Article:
I’ve always loved animals, but never really had time — or made time — for them before moving to China. Here, I’ve been faced with the sad reality that there is no protection for animals. Yes, in America animal cruelty still happens on a regular basis. But the difference is night and day here, where you see animals suffering in terrible conditions everyday.
Sometimes I feel like giving up and just saying, “Well, it’s a cultural difference, nothing I can do.” Then I read about and started meeting people in China who were passionate about helping animals. That’s how I met Judy.
Judy is a lady who has been living in Shenzhen for almost twenty years. When she first came here from up north, she tells the story of how she took a bus almost two hours from Luohu over terrible dirt roads. People on the bus had all sorts of crazy things: shipping crates, snakes, live monkeys. She made a nice amount of money in the antique furniture business.
She stumbled in to helping animals quite by accident. There’s a big “chicken street” in Shekou and one of the prostitutes gave her a dog when she couldn’t take care of it. That dog was GoGo, and he is more than 17 years old today. Over the years, more and more people gave her dogs and came to her for help with their animals. For awhile, she had a big team of volunteers. But the difficulties of managing volunteers and lack of help from the government caught up with her, so she accepts very few dogs now.
She is very strict about taking care of dogs. She never takes more dogs than she can take care of. She walks them every single day at 8:00am and 5:00pm. She spends her own money on vet care and medicine. She interviews people and visits their homes before allowing them to take an animal.
Back to how I met Judy. It was two years after we moved here, and we were finally ready to get a dog. I don’t believe in buying designer dogs, especially when they come from terrible conditions like puppy mills (and many here die soon after purchase due to health problems). I was very excited to hear about a local lady named Judy who offered rescue dogs for adoption. Back then, she had 7-8 dogs available. We entered the small garden by her furniture shop and the dogs went crazy. One dog in particular kept biting my leggings and demanding attention.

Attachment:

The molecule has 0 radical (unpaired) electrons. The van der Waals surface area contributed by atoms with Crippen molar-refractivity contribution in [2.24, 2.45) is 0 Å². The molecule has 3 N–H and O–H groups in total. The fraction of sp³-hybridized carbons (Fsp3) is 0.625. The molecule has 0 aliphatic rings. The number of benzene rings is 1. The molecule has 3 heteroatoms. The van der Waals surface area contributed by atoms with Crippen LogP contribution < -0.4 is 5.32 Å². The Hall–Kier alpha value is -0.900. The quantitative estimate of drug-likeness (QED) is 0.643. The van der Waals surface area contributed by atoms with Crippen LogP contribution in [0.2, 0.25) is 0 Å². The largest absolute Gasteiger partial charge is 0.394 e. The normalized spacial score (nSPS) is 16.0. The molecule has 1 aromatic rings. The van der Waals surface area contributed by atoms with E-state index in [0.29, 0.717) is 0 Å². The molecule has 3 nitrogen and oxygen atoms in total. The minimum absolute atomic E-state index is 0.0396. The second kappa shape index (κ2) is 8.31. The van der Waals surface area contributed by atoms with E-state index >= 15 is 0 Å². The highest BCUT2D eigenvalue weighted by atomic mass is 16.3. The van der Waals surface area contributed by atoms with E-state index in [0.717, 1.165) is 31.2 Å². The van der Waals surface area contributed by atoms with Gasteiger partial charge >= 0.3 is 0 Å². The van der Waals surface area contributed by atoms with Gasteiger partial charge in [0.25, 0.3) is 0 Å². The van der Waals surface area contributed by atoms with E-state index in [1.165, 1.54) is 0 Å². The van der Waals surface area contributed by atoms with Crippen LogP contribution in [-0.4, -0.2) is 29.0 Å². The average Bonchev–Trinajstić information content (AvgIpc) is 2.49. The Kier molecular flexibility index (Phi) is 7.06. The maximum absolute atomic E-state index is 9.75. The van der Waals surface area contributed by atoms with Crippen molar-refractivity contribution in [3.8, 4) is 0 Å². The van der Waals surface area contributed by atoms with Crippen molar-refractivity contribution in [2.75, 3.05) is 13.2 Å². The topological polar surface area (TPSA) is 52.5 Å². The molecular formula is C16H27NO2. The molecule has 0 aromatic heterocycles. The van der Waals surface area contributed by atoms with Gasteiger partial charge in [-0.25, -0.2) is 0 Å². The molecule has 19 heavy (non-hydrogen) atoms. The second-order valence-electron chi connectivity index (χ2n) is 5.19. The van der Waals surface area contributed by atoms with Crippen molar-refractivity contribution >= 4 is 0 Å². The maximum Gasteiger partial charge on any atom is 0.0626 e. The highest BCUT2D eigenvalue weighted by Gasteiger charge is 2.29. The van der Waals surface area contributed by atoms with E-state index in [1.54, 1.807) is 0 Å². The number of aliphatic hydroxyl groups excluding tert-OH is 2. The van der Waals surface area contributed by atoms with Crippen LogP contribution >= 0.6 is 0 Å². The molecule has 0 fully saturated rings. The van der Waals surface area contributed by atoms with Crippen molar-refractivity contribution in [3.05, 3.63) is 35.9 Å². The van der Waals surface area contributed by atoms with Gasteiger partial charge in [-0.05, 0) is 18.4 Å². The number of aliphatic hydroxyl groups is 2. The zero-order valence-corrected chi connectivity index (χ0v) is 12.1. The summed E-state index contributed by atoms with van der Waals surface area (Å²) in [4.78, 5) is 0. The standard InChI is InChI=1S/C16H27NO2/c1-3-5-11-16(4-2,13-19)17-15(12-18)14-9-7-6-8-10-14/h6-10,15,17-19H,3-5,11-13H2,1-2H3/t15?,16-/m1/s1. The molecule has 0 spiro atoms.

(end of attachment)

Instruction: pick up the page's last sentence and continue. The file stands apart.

That dog turned out to be Brownie, the doggy love of my life. The prostitutes found his mother on chicken street, hurt and scared. Soon after she gave birth to puppies, and Brownie was one of them. His brothers and sisters live all over the world.
Last Friday was Brownie’s birthday. It is an event that started as a joke and has now become incredibly serious! Judy and I started planning months ago and I spent more than a week making the decorations by hand. We had a photo booth and handmade cake. Twelve dogs came, including Brownie’s mom, Coco, who now has a loving home too.
It was a great chance to spend time with other dog owners and their dogs. It is still a tiny, tiny community here in Shenzhen. I’m looking forward to the next few years as awareness grows and more services and community are available for pet owners.
For more information, join our facebook group: https://www.facebook.com/shekoupets.
Have you ever owned a pet abroad or thought of getting one? I’d love to read about your experiences.
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